1929 Rolls Royce Phantom I

Avon Touring Sedan
Sale Price
$25,000 - $40,000
Est. Range
3 March 2022
Sold Date
Lot Number
Visually maintained, largely original
Auction House
Chassis no. S320LR; Engine no. 21209. Pink with cream fenders and accents over beige leather. 7672 L6/108hp six, 3-speed, painted wire wheels, dual sidemount spares with mirrors, wide whitewalls, Spirit of Ecstasy mascot, suicide doors, division window, luggage trunk.

Evaluation: Rare Avon with division window. Reportedly used in the 1978 film “The Betsy.” Thick, ancient paint with too many chips, scratches and touch ups to count. The tires look nearly as ancient and aren’t safe to drive on very far. The wood on the running boards is dry and the gaps are uneven. The windshield wipers have been removed, and one of them is on the floor. Oxidation and surface rust show underneath. It has been sitting still for about a decade, so it needs mechanical sorting. An interesting car in a nice body style, but its condition is deteriorated. Although it had some time on the silver screen, it was in a movie few people have ever heard of.

Bottom Line: “The Betsy” is about a family-owned carmaker that is hard on its luck and fading fast. This Rolls, too, is hard on its luck. It was in essentially the same condition when Bonhams sold it in Greenwich way back in 2009 for $42,120, and the bidders thought even less of it nearly 13 years later. It’s a project car bought for project car money, and at this price the new owner at least isn’t in very deep on a Rolls with interesting bodywork that will look great on a show field when it is (hopefully soon) restored.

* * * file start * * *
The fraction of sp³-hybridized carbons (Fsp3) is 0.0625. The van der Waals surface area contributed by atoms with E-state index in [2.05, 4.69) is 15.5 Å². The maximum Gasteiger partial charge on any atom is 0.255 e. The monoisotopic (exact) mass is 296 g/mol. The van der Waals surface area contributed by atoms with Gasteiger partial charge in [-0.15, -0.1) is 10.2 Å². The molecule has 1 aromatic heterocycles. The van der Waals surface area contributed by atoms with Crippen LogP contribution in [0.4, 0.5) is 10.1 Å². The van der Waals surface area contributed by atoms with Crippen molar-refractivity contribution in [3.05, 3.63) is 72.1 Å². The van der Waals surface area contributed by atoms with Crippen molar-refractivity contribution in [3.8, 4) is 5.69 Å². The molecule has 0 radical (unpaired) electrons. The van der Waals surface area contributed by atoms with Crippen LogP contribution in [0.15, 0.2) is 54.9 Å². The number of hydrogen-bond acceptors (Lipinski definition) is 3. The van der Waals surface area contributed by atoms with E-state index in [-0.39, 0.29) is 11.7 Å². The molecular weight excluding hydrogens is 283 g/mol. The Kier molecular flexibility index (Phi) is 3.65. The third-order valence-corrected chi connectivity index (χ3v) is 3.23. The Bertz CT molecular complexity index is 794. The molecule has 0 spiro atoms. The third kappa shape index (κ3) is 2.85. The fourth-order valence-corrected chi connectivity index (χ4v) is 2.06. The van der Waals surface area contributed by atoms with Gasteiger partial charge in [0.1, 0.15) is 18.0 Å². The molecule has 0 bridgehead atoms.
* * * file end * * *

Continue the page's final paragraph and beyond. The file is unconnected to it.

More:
by Andrew Newton
11 March 2022
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Condition definitions
Condition #1: Concours
Condition #1 vehicles are the best in the world. The visual image is of the best vehicle, in the right colors, driving onto the lawn at the finest concours. Perfectly clean, the vehicle has been groomed down to the tire treads. Painted and chromed surfaces are mirror-like. Dust and dirt are banned, and materials used are correct and superbly fitted. The one word description for #1 vehicles is “concours.“
Condition #2: Excellent
#2 vehicles could win a local or regional show. They can be former #1 vehicles that have been driven or have aged. Seasoned observers will have to look closely for flaws, but will be able to find some not seen by the general public. The paint, chrome, glass and finishes will all appear as excellent. No excessive smoke will be seen on startup, no unusual noises will emanate from the engine. The vehicle will drive as a new vehicle of its era would. The one word description for #2 vehicles is “excellent.“
Condition #3: Good
#3 vehicles could possess some, but not all of the issues of a #4 vehicle, but they will be balanced by other factors such as a fresh paint job or a new, correct interior where applicable. #3 vehicles drive and run well, but might have some incorrect parts. These vehicles are not used for daily transportation but are ready for a long tour without excuses, and the casual passerby will not find any visual flaws. “Good” is the one word description of a #3 vehicle.
Condition #4: Fair
#4 vehicles are daily drivers, with flaws visible to the naked eye. The chrome might have pitting or scratches, the windshield might be chipped. Paintwork is imperfect, and perhaps the body has a minor dent. Split seams or a cracked dash, where applicable, might be present. No major parts are missing, but the wheels could differ from the originals, or other non- stock additions might be present. A #4 vehicle can also be a deteriorated restoration. “Fair” is the one word that describes a #4 vehicle.
Condition #5: Poor
Running, but battered, incomplete, and perhaps rusty.
Condition #6: Parts car
Parts car.
Hagerty only assigns condition ratings to vehicles we can inspect in person or, for online listings, via high-quality photography.